Young people were often left badly bruised and battered following restraint and virtually all those young people perceived these restraints as physical abuse.  Three of the young people complaining had suffered broken arms during restraint and one young person had both shoulders dislocated when her arms were twisted violently up her back when she was restrained by four male staff members.

The overuse and improper use of restrain and excessive violence during restraints was the most common complaint we received.

Strip searching and body searching appears to be a matter of routine procedure in all units.

Many of the young people complained of being strip searched by persons of a different sex to them.  65% of complaints also concerned the use of sexist or racist abuse during restraint or strip searching.  Many girls reported that staff made derogatory comments about the size of their breasts and all felt totally humiliated and degraded by this process.  Yet most units, when challenged, denied body searches were ever used, and claimed that strip searches were only carried out in exceptional circumstances and were strictly supervised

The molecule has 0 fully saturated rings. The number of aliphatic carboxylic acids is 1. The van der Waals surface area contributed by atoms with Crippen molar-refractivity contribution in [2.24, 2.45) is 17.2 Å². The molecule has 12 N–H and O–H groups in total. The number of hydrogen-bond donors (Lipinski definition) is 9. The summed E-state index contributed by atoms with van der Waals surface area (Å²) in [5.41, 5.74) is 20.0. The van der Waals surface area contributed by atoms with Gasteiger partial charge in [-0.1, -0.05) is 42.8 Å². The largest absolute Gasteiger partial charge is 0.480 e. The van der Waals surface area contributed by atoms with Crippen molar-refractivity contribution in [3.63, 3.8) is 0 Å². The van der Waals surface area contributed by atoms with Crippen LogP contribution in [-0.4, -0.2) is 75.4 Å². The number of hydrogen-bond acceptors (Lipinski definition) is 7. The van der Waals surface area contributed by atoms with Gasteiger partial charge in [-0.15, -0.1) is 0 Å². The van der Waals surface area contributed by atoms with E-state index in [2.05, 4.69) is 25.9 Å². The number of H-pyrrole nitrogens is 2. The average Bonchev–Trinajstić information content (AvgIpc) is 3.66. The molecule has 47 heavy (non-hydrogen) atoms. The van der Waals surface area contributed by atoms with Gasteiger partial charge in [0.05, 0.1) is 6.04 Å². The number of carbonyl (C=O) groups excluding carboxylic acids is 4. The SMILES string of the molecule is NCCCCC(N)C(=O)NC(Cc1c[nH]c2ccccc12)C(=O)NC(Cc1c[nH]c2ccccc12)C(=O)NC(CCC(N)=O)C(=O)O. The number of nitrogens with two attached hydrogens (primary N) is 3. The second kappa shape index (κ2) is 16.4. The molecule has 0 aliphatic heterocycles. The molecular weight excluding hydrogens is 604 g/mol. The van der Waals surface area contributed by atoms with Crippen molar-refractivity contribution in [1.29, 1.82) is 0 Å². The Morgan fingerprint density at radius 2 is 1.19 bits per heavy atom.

The over-whelming evidence is that this is patently not so.  That strip searches and body searches are routine.  Very few units had written guidelines, none explained these to young people and only one unit had proper complaints procedures.  Most seemed to feel they had no need for complaints procedures as they had mental health tribunals and internal procedures which they considered sufficient.  None of the units provided any guidance to young people on how the complain.  Most young people were too frightened to complain.  All said that previous experience had taught them that they would not be believed.
NAYPIC was absolutely staggered, in preparing this report, to discover the extent of sexual abuse.  Some 78% of complaints included sexual abuse.  Whilst NAYPIC realises that young people were coming to us to complain, the extent to which sexual abuse came up in complaints was surprising.  It is worth noting that in only nine cases out of the 182 reported cases of sexual abuse, was that the MAIN cause of the initial complaint or referral.

Very few young people wanted to complain officially about the sexual abuse as they did not think they would be believed.

Many of the young people, who were not held under Mental Health Act legislation, complained of being given brain scans or EEGs as a routine part of admission procedures, without their permission.  As only a small percentage of young people appear to be admitted to these units with a diagnosed mental condition, we must question the use of these procedures as a routine part of admission without specific medical need.

As far as young people from the care system were concerned, they felt their admission to these units was to treat perceived behavioural problems.

Very few felt that social workers, psychiatrists etc were really concerned about the abuse that young people had suffered, despite the fact the abuse was the cause of their problems.